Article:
Projector Mini-Shootout Thread - Page 499 - AVS Forum | Home Theater Discussions And Reviews
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post #14941 of 14991 Old 08-17-2016, 07:56 AM
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@coderguy - you've been gone a while, there is now an entire sub-forum for discussing HDR topics, theory, etc.

http://www.avsforum.com/forum/465-hi...lor-gamut-wcg/[/quote]

Quote:
Originally Posted by Mike Garrett View Post
Color of case and the ability to do vertical stretch. As for the manual iris on the 5040, I am getting clarification on the feature.
The 5040 has the same iris functions as the 6040, per Epson.
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post #14942 of 14991 Old 08-17-2016, 07:57 AM - Thread Starter
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Quote:
Originally Posted by Mike Garrett View Post
The 5040 has the same iris functions as the 6040, per Epson.
Thanks Mike. let's clean up the posts so it doesn't cause any confusion.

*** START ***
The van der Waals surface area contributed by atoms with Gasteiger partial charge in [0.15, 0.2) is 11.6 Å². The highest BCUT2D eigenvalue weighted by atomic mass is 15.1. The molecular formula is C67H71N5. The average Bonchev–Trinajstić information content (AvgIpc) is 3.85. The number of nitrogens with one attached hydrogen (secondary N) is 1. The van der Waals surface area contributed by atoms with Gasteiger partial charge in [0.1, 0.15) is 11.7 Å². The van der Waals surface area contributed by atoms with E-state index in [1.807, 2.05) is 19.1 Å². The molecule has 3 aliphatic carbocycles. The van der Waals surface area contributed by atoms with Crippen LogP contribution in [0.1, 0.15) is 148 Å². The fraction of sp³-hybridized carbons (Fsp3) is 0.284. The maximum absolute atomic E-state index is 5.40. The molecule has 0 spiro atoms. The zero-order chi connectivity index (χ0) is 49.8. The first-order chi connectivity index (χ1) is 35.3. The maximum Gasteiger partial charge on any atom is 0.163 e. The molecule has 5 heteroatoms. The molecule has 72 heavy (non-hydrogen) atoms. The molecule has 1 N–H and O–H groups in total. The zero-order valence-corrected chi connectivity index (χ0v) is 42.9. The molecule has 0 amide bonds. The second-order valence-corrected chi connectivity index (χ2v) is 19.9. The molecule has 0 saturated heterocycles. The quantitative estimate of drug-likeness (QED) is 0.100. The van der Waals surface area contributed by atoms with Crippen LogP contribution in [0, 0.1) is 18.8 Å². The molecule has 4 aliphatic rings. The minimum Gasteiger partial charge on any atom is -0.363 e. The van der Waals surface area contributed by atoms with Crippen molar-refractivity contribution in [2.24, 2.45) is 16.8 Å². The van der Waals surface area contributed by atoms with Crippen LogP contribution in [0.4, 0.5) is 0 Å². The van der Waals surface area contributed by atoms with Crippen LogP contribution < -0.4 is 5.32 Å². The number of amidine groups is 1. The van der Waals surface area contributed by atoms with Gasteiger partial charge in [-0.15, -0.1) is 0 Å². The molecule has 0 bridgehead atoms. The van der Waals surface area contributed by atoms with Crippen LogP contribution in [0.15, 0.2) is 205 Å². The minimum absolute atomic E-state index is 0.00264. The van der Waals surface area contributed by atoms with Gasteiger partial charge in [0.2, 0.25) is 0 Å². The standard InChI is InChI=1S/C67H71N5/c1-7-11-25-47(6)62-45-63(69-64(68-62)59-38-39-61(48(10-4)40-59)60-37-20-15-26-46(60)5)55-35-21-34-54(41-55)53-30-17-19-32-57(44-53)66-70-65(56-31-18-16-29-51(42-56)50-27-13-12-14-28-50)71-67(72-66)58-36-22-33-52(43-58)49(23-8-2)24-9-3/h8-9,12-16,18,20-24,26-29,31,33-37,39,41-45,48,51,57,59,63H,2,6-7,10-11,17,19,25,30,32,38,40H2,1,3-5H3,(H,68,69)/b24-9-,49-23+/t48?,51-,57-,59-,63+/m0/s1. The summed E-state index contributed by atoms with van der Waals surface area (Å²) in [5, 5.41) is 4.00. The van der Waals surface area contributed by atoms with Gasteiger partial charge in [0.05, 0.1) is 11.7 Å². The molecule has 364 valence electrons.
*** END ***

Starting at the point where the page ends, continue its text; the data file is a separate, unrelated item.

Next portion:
that is definitely good news!
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post #14943 of 14991 Old 08-17-2016, 08:01 AM - Thread Starter
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post #14944 of 14991 Old 08-17-2016, 08:59 AM - Thread Starter
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Quote:
Originally Posted by alebonau View Post
as a previous gen epson owner from a few years back. if they are putting in an auto iris it would want be better than the coffee grinder they had in the 9000 series ! also as far as convergence goes I would have to say my jvc x35(rs46) that replaced the epson was not greatly better in this regard than the epson. perhaps epson has improved some way, but I for one dont have huge hopes...my x35 was leaps and bounds ahead of the epson in so many ways....only part lagging was 3D. but jvc seems to have come leaps and bounds there too.

only thing I think epson like win now will be in price ! I cant imagine them being that much better other ways unless have too made some leaps and bounds ! possible I guess and wow if they have ! well done... but I dont have hopes
they definitely put some effort here to improve on the 5030 and selling it an impulsive price point here in the US.

several areas I'd like to know more about, auto iris functionality (go right to the interrogation scene in Oblivion) and 3D performance. I will send the L/R patterns to the first 5040 owner that can play them back and provide feedback on the results. The new owner did comment on the noise in high lamp so we need to get some more info there.


They posted the lamp # on their site but no MSRP listed yet.

http://www.epson.com/cgi-bin/Store/j...sku=V13H010L89